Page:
YDR Opinion: City Council should be able to ban guns at meetings

I’ve been wanting to revive the Gun Toting Journalist blog since the first of the year but decided to hold off until the emotional fury over the tragic events in Arizona calmed down.  The resulting drive for more gun control was just to be expected out of the anti-gun crowd, with their ever senseless idea that more gun control is going to stop criminals from obtaining and using firearms.

Anyway,  the shooting in Arizona has resulted in a hysteria around the country that has elected officials of all levels of government concerned about their safety. At a recent MLK event, a local mayor had a police presence. I won’t go so far to say the uniformed officer was her body guard, but the said officer stood within a few feet of the Mayor for the entire event.

The hysteria in doesn’t end here. A local councilwoman is trying to buck the Pennsylvania Uniform Firearms Act by calling for a ban firearms from City Council meetings  (See the York Daily Record Opinion article here:  http://www.ydr.com/ci_17187426).

Aside from isolated incidents like the Florida school board shooting,  city council, school board and other ‘public’ meetings are peaceful.  These meeting have the same risk of having an crazed gunman as does any public event, but statistically, the threat of a serious incident is next to nothing.

From a legal and financial standpoint, trying to pass such laws are a waste of taxpayer money.  According to the UFA, only the Commonwealth of PA has the right to create gun laws. We’ve seen cities and municipalities all over the state try to overstep this law by introducing “Lost or Stolen” firearms laws in the past few years and all end with a big cost to taxpayers due to court costs and attorney fees. York City even considered trying to implement a similar law but realized that it was fruitless.  And even if they could pass a law banning firearms from City government property, where is the money going to come from for metal detectors, extra personnel to man the detectors, gun lockers for law-abiding citizens to store their weapons? Are we going to take even more law enforcement officers off the streets to “protect” our local officials?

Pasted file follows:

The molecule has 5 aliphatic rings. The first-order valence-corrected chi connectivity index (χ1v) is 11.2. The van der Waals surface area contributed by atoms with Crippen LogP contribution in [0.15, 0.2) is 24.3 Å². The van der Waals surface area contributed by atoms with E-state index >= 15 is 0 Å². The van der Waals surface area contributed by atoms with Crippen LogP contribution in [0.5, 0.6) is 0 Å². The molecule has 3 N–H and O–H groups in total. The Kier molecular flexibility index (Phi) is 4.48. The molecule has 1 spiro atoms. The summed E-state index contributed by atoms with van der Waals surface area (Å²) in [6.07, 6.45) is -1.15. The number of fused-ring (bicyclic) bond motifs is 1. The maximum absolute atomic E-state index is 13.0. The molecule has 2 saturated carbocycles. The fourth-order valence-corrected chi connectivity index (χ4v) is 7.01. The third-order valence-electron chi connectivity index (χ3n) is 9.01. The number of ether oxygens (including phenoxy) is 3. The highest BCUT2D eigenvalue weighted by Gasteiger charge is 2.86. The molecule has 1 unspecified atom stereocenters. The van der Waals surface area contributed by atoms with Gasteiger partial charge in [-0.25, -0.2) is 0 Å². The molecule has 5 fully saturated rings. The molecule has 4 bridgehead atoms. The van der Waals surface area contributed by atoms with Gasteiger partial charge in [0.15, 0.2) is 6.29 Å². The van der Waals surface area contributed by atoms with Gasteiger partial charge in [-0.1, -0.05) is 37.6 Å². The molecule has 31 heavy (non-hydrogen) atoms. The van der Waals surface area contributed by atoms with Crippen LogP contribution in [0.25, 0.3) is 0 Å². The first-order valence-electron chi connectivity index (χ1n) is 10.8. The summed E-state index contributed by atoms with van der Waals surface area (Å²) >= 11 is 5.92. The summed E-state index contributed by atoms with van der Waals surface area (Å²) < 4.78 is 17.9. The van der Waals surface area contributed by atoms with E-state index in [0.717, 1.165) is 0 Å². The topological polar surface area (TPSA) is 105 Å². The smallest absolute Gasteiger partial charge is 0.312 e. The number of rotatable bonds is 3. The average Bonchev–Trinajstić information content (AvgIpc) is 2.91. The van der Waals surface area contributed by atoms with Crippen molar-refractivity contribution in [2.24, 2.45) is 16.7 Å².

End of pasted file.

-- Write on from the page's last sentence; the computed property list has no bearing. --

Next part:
The best solution for this problem would be for elected officials to provide for their own safety and security if they are so inclined. City council can hire security if they feel the need, but it shouldn’t come at a cost to the taxpayers they serve.  Or, they can decide to defend themselves as  at least two local mayors,  several state reps and other law-makers I’ve know through the years who entrust their safety in their own Second Amendment right.

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2 comments

  1. I tend to agree that the best way for local officials to provide for their security is to be trained and armed themselves. My cousin was elected mayor of a local community and it became obvious, very quickly, that he needed to be armed and was immediately given a CWP by the police cheif. Similarily, I was a little surprised to find out that at least one of our Senators to the US Senate carries a weapon at all times. And she is a very liberal Democrat.

    I also read your piece from 2009 called “If I Only Had A Gun”, and liked your take on the 20/20 story. Even though it is now a cliche, it comes down to the fact that “an armed society, is a polite society”. I did not realize that all of the “worst shootings in our history … all had one thing in common, they were all in supposed ‘gun-free’ zones”. There may be an exception now with the Arizona incident in January, but it accentuates the point that no gun control law has ever reduced gun crime – ever.

    Bodrie
    A Gun Enthusiast Speaks

  2. Gun free zones don’t work, PERIOD! These sick, twisted people look for places where there are no guns. So plastering “gun free zone” on one more place is only asking for some pissed off person to come a gunning. If that pissed off person does come, then he would be stupid to go where guns are allowed. If gun free zones worked, you would see more of them posted in peoples front yards.


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